Corps Values Endure on the Mainland's Wild West Frontier

Mark O'Neill | South China Morning Post

November 8, 2004-- Fifty years ago, Mao Zedong ordered 175,000 soldiers to settle in the far western region of Xinjiang to secure the area for China against warlords, Kuomintang troops, Soviet and American agents, and those fighting for independence and an Islamic republic.

Half a century later, China enjoys good relations with its neighbours, the Taleban government has gone, and the military threat is negligible. But the body Mao created - the Xinjiang Production and Construction Corps (XPCC) - has grown into one of the biggest institutions in China, with 2.54 million members, 1,500 companies and responsibility for 2,000km of the region's border.

It is the only one of the 12 production and construction corps - all part of the People's Liberation Army - which China set up in the 1960s and 70s that still survives. Beijing abolished the others bet- ween 1972 and 1976.

Why should the corps still exist when China's control over the region is more secure than it has ever been? None of its neighbours support the recreation of a separate government - the Republic of East Turkestan - that existed briefly before it was crushed by the communist army when it entered the region in 1949.

All co-operate with Beijing in opposing such a state and hand back "terrorists" suspected of carrying out attacks.

According to official figures, between 1990 and 2003, "terrorists" killed 160 civil servants and religious figures in Xinjiang, while the security forces killed 110 "terrorists" and dismantled 560 of their organisations.

"Compared to the early and mid-1990s, the threat of separatism has diminished," Wang Lequan, Communist Party chief of Xinjiang and political chief of the XPCC since December 1995, said last month. "In recent years, friendly neighbouring countries like Pakistan, Nepal and Russia have handed back many of these terrorists."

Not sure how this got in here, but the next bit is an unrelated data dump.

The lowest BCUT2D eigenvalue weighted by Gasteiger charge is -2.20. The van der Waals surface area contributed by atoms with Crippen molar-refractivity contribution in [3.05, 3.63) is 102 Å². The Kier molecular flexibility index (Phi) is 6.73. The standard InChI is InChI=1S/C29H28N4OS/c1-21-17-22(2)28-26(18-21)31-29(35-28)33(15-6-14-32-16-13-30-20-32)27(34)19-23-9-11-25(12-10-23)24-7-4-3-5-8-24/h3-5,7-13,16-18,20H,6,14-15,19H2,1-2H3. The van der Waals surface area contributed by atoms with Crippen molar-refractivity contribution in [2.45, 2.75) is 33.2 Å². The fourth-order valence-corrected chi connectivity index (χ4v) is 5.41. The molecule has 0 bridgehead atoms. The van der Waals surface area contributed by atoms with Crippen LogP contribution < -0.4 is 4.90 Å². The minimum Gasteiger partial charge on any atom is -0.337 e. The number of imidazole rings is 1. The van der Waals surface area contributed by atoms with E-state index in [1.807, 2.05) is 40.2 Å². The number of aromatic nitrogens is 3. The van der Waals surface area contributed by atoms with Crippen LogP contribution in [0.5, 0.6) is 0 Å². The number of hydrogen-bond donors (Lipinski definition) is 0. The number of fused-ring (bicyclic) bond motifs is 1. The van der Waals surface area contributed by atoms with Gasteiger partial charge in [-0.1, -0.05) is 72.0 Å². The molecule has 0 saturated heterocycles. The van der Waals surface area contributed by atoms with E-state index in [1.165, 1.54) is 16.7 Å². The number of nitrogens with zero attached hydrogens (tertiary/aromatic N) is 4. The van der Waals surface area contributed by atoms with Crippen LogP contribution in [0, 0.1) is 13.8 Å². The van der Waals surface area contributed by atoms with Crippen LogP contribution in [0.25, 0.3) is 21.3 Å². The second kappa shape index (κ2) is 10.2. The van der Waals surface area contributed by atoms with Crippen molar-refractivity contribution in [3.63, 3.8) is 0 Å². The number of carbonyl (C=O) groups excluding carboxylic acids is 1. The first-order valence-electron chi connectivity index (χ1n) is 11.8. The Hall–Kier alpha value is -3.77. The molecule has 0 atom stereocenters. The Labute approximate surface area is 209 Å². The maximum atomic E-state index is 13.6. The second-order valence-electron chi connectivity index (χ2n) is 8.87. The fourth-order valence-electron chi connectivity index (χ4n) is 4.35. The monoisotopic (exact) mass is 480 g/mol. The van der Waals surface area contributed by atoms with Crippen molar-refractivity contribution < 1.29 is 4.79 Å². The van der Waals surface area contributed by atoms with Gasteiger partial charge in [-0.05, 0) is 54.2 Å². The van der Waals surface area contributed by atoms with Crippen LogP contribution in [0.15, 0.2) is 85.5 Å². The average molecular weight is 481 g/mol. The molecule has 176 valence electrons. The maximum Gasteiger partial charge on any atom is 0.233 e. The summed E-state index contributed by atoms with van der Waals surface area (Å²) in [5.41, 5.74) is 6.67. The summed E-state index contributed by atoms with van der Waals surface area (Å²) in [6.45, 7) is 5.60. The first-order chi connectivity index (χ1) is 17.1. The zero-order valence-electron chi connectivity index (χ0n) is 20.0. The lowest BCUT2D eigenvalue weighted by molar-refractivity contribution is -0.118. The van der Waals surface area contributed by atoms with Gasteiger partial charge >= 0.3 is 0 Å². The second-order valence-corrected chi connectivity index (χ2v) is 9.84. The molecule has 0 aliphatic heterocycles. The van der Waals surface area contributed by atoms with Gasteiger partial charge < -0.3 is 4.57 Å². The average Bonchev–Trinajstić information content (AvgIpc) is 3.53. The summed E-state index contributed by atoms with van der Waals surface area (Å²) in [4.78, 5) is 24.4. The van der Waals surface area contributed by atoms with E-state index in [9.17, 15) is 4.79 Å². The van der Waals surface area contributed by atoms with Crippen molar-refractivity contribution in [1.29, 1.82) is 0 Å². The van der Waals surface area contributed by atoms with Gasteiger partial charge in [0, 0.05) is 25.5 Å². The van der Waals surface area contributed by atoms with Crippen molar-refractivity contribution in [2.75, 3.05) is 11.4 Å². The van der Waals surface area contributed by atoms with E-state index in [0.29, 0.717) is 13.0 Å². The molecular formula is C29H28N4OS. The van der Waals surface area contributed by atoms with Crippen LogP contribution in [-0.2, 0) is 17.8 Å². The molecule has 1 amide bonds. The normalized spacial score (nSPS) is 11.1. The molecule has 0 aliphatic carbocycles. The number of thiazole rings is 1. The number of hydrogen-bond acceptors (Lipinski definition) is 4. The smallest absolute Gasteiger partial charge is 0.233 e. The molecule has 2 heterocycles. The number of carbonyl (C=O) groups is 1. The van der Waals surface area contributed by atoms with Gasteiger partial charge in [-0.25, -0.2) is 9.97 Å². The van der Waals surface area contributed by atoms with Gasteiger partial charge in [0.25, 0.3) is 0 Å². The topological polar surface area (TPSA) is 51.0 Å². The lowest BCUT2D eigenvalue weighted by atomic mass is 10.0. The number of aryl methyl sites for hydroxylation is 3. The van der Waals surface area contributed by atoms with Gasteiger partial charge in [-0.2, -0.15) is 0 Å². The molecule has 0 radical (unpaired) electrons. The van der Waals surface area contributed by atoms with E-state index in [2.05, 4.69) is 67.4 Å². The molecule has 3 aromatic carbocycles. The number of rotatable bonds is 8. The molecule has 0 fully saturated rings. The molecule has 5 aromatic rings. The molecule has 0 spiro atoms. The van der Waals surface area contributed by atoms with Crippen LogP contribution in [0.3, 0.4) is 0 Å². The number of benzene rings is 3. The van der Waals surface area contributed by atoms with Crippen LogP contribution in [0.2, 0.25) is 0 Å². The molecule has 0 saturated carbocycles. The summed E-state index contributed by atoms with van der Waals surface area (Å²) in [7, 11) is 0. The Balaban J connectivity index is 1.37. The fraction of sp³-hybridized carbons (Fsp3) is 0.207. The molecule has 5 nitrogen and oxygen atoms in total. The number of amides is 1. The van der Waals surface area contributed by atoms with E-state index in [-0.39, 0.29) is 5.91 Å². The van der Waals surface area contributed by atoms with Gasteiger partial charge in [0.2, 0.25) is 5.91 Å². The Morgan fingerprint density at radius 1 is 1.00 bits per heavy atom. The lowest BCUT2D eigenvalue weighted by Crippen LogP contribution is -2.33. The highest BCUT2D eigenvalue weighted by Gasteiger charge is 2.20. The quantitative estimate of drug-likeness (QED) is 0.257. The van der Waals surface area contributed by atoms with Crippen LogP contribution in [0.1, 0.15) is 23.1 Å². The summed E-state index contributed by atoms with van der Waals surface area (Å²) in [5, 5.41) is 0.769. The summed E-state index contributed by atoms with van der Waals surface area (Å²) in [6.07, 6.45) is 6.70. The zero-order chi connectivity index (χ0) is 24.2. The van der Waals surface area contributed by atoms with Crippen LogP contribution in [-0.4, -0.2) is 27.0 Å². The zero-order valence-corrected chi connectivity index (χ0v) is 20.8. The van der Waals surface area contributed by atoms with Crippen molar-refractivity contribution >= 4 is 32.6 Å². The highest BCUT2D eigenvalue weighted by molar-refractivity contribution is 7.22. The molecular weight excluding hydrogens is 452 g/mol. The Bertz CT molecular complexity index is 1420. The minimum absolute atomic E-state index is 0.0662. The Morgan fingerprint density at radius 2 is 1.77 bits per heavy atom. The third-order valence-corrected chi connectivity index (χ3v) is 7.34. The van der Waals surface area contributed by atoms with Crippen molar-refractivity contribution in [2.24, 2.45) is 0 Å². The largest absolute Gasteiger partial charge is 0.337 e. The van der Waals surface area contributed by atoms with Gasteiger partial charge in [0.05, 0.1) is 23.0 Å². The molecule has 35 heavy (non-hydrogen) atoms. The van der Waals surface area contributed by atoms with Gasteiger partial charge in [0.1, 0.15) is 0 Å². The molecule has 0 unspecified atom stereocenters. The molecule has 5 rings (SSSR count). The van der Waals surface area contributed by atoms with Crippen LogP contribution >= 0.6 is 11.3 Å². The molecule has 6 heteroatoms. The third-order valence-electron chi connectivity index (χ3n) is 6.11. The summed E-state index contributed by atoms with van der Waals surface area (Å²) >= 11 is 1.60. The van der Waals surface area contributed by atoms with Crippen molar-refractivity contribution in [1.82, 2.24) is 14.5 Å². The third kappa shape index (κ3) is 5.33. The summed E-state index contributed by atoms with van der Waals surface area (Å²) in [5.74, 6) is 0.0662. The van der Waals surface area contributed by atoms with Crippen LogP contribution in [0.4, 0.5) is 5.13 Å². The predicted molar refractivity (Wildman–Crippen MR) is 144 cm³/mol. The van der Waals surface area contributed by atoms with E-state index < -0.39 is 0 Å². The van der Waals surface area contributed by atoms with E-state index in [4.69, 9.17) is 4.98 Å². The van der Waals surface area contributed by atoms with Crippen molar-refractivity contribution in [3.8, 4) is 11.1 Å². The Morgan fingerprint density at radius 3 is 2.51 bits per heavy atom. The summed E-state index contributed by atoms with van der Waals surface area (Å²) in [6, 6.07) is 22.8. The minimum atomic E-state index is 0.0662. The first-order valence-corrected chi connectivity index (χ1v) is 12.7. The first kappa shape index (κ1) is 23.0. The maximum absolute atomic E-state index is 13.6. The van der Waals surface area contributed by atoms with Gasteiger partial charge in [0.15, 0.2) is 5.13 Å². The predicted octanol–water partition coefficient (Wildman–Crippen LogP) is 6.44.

The exile movement of the Uygurs - the largest minority in Xinjiang with about 40 per cent of the population of 18 million - is weak and divided and lacks a leader with the charisma and global status of the Dalai Lama.

Unlike the Tibetan leader, leaders of Uygur movements do not meet heads of state and are not invited to prime-time television shows. Beijing wages an unrelenting diplomatic and political war against them.

In September, on the steps of the US Capitol building in Washington, a group of Uygur exiles announced the formation of a government-in-exile. The event was attended by just two media - the Far Eastern Economic Review and an official Chinese newspaper that will print nothing about it. Other Uygur exiled groups distanced themselves from the event.

Despite this greatly reduced political and security threat, Zhang Qingli, the commander of the XPCC since October 1999, insisted that the corps was essential.

"The XPCC will live for a long time," he says. "As long as we have enemies in the world who want us dead, as long as Xinjiang has separatists and religious extremists causing trouble, the corps will live forever. It has two roles, to open up wasteland and protect the frontiers, both an aspect of national security. In peacetime the farming role becomes more important, and in times of tension the security role is more important. The two roles are inseparable."